What a long, strange trip it's been for engineer Dr. Walter Tamosaitis. Well, perhaps not so much strange as it has been heart-wrenching. Nonetheless, every once in awhile those who are maligned end up being vindicated. That's exactly what happened this past week for Tamosaitis, who has been entangled in five strained years of litigation against his former employer URS (now owned by AECOM).
On August 12, Tamosaitis agreed to a $4.1 million settlement of his federal whistleblower retaliation lawsuit against Hanford contractor URS. While AECOM refused to acknowledge any wrong-doing in the ordeal, there's no question it didn't want to drag on the case that could well have made the contractor look even worse than it already did. URS was hired by Bechtel to turn the radioactive sludge at the Hanford nuclear reservation in Eastern Washington into glass rods. It's proven to be a costly and complex task, and the longer the clean up drags on the more money the contractors make.
“We are very pleased that Walter can get on with his life after five years of litigation, and that he has been vindicated,” said Jack Sheridan, the Seattle attorney who represented Tamosaitis, “This settlement sends a message to whistleblowers everywhere that integrity and truth are worth fighting for, and that you can win if you don't give up.”
In 2011, I wrote an investigative piece for Seattle Weekly, reported in partnership with The Investigative Fund, now known as Type Investigations, that not only looked into the very serious safety concerns raised by Tamosaitis at the Hanford nuclear reservation, put also exposed how his superiors plotted to silence him by removing him from his position and forcing him to work in an off-site, windowless basement. It was an egregious attempt to kill the messenger — a message that put millions of contract dollars at risk.
What URS didn't expect, however, was that Tamosaitis would refuse to go down without a fight. He openly spoke with me about a greedy management culture at Hanford run amok. He was candid in explaining that the Hanford cleanup was a cash cow for URS and its parent contractor Bechtel, the same company accused of bilking tax-payers over its botched Iraq reconstruction projects. As such, he accused them of putting profits above safety of its employees and the public.
Tamosaitis was in charge of overseeing a sludge mixing project at Hanford's Waste Treatment Plant (WTP), where, if certain deadlines were met, Bechtel and URS would walk away with $6 million bonus. Yet Tamosaitis wasn't about to sign off on it, because the mixing process wasn't working out.
“The drive to stay on schedule is putting the whole [WTP] project at risk,” Tamosaitis told me in 2011. “''Not on my watch' is a standard mantra among [DOE and Contract] management who like to intimidate naysayers like me. These guys would rather deal with major issues down the road than fix them up front … Cost and schedule performance trump sound science time and again.”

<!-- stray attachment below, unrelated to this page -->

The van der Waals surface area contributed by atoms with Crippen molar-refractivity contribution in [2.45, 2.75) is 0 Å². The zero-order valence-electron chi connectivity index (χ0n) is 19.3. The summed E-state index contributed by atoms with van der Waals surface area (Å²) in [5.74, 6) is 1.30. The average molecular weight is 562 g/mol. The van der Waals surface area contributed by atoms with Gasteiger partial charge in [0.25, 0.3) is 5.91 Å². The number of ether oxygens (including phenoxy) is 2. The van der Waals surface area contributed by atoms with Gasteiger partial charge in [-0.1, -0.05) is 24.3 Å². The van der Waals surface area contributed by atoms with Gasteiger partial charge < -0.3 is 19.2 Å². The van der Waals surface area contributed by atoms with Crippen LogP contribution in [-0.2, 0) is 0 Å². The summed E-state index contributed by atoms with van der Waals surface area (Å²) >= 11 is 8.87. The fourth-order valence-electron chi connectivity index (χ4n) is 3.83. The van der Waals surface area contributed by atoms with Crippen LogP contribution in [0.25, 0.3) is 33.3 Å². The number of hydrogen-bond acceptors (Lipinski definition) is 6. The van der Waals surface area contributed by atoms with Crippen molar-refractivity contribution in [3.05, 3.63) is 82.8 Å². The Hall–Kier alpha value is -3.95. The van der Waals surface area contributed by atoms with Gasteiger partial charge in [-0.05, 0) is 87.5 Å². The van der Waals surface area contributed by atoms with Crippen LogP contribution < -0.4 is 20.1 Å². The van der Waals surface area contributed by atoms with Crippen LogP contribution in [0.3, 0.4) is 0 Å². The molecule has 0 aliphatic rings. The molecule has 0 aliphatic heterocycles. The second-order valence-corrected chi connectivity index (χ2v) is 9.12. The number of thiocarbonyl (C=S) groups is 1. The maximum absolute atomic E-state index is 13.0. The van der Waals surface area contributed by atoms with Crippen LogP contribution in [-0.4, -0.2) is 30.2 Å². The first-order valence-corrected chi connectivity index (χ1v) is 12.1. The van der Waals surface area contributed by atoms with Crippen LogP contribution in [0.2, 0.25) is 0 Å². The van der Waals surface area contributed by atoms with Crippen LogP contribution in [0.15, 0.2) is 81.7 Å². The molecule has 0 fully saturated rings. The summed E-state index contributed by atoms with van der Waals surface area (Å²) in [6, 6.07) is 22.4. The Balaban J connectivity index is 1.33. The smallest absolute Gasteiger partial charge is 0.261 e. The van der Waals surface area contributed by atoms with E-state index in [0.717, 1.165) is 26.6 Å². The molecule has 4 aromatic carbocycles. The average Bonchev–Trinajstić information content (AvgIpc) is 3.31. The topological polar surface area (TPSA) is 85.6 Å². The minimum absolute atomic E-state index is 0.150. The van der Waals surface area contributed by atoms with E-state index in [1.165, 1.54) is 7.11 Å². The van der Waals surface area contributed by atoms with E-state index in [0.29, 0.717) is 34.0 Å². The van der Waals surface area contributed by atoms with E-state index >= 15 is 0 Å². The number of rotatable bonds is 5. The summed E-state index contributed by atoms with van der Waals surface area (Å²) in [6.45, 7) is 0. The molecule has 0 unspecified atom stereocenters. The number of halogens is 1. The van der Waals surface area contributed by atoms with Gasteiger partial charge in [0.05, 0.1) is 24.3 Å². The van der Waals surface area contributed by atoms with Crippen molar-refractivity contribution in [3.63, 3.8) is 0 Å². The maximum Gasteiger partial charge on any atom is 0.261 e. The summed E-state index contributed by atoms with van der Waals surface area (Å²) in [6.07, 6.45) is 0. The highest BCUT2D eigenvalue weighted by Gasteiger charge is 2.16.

In 2011, Tamosaitis filed a federal whistleblower complaint under the Energy Reorganization Act (ERA). By 2013, Tamosaitis was let go for “lack of work.” Initially his case was dismissed by Federal District Court Judge Lonny Suko, who found that there was insufficient evidence to support his retaliation claim and that he didn't have the right to a jury trial under ERA. In 2014, the 9th Circuit Court of Appeals overruled Judge Suko, stating there was “plenty of evidence that Bechtel encouraged URS E&C to remove Tamosaitis from the WTP site because of his whistleblowing, that URS E&C knew that Tamosaitis's whistleblowing motivated Bechtel, and that URS E&C carried out the removal.”
The 9th Circuit also found that Tamosaitis indeed had a right to a jury trial. In July 2014, AECOM announced it would acquire URS and has since been pushing for a resolution. While no parties admitted liability, with a $4.1 million settlement, it's clear who was victorious. Of course, the bigger issue is, will this set a precedent and help ensure that future Hanford employees aren't afraid to step forward and voice concerns about public health and environmental safety?
That's the hope, insists Tom Carpenter, director of the Seattle-based nonprofit watchdog group that keeps a close eye on all things Hanford.
“This is great news for Walt and great news for the public. Walt is a hero who staked his career to raise nuclear safety issues that could have resulted in a catastrophe down the road,” Carpenter said after the settlement announcement. “His issues were investigated and validated, and those safety issues are being scrutinized and corrected. This settlement brings justice to Walt, and is a necessary step in the quest to address a broken safety culture at Hanford that has historically punished employees for bringing forward concerns.”